At the same time, every novel needs a really good reason for the reader to care. That’s your Hook. The reader may have picked your book up for its snazzy cover, but you desperately need them not to put it down.

And every novel needs a series of intriguing, hair-raising, addictive events carrying the reader from the Hook to the Climax. You could just tell us the Climax. “The butler did it.” But long fiction is all about the wonderful, rollicking adventure building upon why that matters.

The hardest thing for aspiring writers to believe is that all this is holographic: what’s essential for the novel is also essential for the chapter, episode, even scene. Every single one of them needs a Climax, Hook, and some type of events leading from one to the other.

Read that again. Every single one.


Tuesday, July 17, 2012

Picking up Pieces

"Your success or failures in life will not be decided by the number of setbacks you encounter, but rather how you react to them. We cannot change our past, we cannot change the fact that people will act a certain way and we cannot change the inevitable. Life is 10 percent what happens to us and 90 percent how we react to it."  Doug Westmoreland

This quote came to me this morning in an email.  I don't know who Doug Westmoreland is, but his quote is spot on today, for I am dealing with the pain of a broken agreement, and the shock of twisted blame.

I know that everyone has setbacks, but sometimes it would be nice to get a break.  I'm not a "why me" sort of person, it okay if I whine for a minute.  Enough is enough.  Isn't it?

Yeah, I had another setback.  I lost ground, I lost a friend, and in the end I was blamed for things I couldn't control.  I've seen this before, but I still don't get it.  Why would someone who didn't keep their committments blame me, when their interest fades?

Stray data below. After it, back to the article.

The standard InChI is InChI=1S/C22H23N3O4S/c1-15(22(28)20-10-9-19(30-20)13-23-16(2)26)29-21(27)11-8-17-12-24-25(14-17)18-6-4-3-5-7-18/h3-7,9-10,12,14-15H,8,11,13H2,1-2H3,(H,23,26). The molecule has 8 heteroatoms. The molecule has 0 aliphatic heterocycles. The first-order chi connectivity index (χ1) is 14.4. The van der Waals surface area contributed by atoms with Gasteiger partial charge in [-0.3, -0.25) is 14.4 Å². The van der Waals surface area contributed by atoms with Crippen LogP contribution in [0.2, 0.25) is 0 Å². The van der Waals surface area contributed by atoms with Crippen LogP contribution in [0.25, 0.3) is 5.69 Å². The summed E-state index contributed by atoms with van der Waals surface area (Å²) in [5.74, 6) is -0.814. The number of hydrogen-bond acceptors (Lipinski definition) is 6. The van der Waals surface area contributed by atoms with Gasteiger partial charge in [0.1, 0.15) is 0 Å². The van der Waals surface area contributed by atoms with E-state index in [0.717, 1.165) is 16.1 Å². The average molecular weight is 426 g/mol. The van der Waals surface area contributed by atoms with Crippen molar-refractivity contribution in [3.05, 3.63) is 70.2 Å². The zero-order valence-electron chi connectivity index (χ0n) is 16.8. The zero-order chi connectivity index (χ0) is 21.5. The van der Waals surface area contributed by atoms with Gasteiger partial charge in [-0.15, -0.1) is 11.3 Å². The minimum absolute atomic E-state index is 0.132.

Does blaming me make it easier to walk away?  Does whining make it easier for me to pick up the pieces and move on? The word "integrity" comes to mind.  Does whining compromise my integrity?

My disappointment is deep, but I will move on.  According to Doug, disappointment is only 10%.  Moving on is 90%. 

Moving on stinks, but it's really my only option.  Whining helps a little, but not that much.  How do you deal with disappointment?  I welcome suggestions.

Picking up pieces.

Linda Garner

Monday, July 16, 2012

When we read a story, we inhabit it. The covers of the book are like a roof and four walls. What is to happen next will take place within the four walls of the story. And this is possible because the story's voice makes everything its own.

- John Berger
I love this quote. This is how I feel when I write. I hope my readers feel the same. Happy writing, Christy

Tuesday, July 10, 2012

Every Line is a First Line

If you’re not a writer you may not understand the thrill of going to a writer’s conference. It’s a heady experience. Everyone there loves what you love. Everyone there is focused on improvement. There is a strong sense of community, and everyone wants you to succeed.